Such a sermon, never forgotten or pardoned by those against whom its implied censures were aimed, was delivered by Secker, then Bishop of Oxford, in the year 1742. A notable passage in that discourse solemnly lamented that many of the early emigrants to America carried but little of Christianity abroad with them, while a great part of the rest had suffered it to wear out gradually, until in some provinces there were scarce any footsteps of it left beyond the mere name. In those districts no religious assembly was held ; the Lord's day was distinguished from the remainder of the week only by more unbridled indulgence in vice and dissipation; and the Sacrament of Baptism had not been administered for near twenty years, nor that of the Lord's Supper for
fifty. Such, (ejaculated the bishop,) was the state of things in more of our colonies than one; and, “where it was a little better, it was lamentably bad.” The sermon was published in America, and read, - with what feelings and faces it is not hard to imagine, — by the Deacon and the Elders in many a strictly ordered New Hampshire and Massachusetts parish. The same line of unwarranted assertion, and uncharitable insinuation, was adopted by the Bishop of Gloucester in 1766, and by the Bishop of Llandaff in 1767. That was a time when the friendship between America and Great Britain had already, from other causes, been so seriously disturbed that a true patriot, (not to say a good Christian,) should have been scrupulously watchful to guard and moderate his utterances.
Regularly as the year came round, the leaders of the principal Churches in America protested, before Heaven and man, against the injustice of denouncing their nation as, in the main, a depraved and unbelieving people. Doctor Chauncey of Boston eloquently complained that the colonists were accused of having abandoned their native religion together with their parent soil, and of living without remembrance or knowledge of God, without any Divine worship, in dissolute wickedness and the most brutal profligacy of manners. They had sometimes, (wrote the Doctor,) been blamed for having too much religion; but never, except by English prelates, for having no religion at all. Men recalled to each other's memory how Archbishop Laud, in a well-known phrase, had declared that he "could find no religion” in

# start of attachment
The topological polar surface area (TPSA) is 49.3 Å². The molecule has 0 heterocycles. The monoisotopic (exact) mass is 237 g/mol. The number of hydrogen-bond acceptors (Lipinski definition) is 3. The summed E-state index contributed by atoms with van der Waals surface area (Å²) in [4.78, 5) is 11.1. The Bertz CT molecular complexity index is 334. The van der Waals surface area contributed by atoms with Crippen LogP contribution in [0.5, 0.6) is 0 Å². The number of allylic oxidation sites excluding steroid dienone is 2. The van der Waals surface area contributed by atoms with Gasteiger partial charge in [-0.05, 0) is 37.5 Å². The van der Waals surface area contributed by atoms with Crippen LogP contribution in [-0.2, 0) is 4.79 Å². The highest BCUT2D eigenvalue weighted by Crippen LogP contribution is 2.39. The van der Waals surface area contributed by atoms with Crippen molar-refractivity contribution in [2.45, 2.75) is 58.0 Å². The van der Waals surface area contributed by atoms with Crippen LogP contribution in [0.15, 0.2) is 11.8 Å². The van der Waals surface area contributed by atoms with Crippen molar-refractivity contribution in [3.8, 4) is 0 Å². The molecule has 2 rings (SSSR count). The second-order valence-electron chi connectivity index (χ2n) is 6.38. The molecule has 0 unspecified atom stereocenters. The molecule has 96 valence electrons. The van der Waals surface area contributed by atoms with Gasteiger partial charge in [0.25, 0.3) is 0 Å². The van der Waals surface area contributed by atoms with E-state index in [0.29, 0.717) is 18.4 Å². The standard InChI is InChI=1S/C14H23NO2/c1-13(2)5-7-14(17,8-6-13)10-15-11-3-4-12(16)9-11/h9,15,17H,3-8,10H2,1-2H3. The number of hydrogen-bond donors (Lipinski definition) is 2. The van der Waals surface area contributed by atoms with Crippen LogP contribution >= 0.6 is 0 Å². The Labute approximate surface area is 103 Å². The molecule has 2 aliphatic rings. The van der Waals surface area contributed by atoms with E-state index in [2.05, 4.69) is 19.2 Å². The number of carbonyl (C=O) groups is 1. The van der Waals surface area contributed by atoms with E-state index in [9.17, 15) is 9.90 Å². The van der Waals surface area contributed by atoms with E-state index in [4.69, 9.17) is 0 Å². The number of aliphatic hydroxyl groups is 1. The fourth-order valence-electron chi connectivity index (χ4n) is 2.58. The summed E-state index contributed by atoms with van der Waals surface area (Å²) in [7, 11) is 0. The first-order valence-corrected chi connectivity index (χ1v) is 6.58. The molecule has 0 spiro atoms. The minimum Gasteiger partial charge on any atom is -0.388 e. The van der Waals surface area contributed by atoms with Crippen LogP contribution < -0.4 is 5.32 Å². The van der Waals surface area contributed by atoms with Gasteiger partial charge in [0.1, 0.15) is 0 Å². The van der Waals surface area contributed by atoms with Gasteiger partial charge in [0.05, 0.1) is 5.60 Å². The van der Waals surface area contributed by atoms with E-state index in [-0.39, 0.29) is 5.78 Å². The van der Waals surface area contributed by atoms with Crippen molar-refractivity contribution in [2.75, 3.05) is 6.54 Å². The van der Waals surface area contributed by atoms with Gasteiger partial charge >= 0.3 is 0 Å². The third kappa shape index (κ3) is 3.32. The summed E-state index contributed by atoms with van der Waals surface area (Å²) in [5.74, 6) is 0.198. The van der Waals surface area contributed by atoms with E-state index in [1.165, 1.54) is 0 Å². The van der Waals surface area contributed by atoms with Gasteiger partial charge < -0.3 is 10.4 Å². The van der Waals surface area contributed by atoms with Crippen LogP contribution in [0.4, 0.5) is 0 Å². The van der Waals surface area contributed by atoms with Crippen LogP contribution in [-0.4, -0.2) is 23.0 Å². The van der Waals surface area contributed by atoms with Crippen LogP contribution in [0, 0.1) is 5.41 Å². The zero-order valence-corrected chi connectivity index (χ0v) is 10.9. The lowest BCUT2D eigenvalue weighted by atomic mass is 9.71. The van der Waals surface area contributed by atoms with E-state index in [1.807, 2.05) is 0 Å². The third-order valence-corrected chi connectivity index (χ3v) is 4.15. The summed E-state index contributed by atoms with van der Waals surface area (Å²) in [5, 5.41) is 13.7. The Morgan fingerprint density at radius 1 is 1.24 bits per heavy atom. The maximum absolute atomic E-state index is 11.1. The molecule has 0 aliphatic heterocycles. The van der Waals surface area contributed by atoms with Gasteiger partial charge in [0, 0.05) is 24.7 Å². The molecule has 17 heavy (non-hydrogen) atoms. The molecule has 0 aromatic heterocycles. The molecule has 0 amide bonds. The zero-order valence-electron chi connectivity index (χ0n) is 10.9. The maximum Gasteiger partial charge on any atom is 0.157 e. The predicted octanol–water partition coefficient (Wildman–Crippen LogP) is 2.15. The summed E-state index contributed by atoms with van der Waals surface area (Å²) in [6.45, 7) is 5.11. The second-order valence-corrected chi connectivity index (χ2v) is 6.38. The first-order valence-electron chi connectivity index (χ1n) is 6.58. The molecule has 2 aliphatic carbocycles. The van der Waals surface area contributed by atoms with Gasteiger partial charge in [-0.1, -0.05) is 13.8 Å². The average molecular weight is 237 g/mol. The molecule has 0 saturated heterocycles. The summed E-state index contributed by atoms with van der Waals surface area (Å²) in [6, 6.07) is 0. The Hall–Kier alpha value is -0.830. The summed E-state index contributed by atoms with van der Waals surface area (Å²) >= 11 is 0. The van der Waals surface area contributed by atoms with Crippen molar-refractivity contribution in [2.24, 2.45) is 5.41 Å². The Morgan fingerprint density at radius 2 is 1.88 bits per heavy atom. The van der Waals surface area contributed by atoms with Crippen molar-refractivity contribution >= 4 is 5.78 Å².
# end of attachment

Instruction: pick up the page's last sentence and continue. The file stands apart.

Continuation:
1“A letter to a Friend, containing Remarks on certain Passages in a Sermon, preached by the Right Reve John Bishop of Llandaff, before the Incorporated Society for the Propagation of the Gospel in Foreign Parts, at the Anniversary Meeting in the Parish Church of St. Mary le Bow, London, Feb. 20, 1767 ; in which the highest Reproach is undeservedly cast upon the American Colonies. By Charles Chauncey, D.D., Pastor of the First Church of Christ in Boston." As also “A Letter to the Right Reverend Father in God, John Lord Bishop of Llandaff; occasioned by some Passages in his Lordship's Sermon, in which the American Colonies are loaded with great and undeserved Reproach ; by William Livingston of New York,"
Scotland, - at a period in history when, in the country which had produced John Knox and Andrew Melville, it was difficult for an unprejudiced observer to find anything else. Hardly less disdainful, on the eve of the Revolution in America, was the behaviour of English bishops towards every Church on that continent save and except their own. They were actuated, (so Congregationalists and Presbyterians sincerely believed,) by Laud's spirit; and, if ever they had the power and the opportunity, they would be only too eager to revive Laud's policy.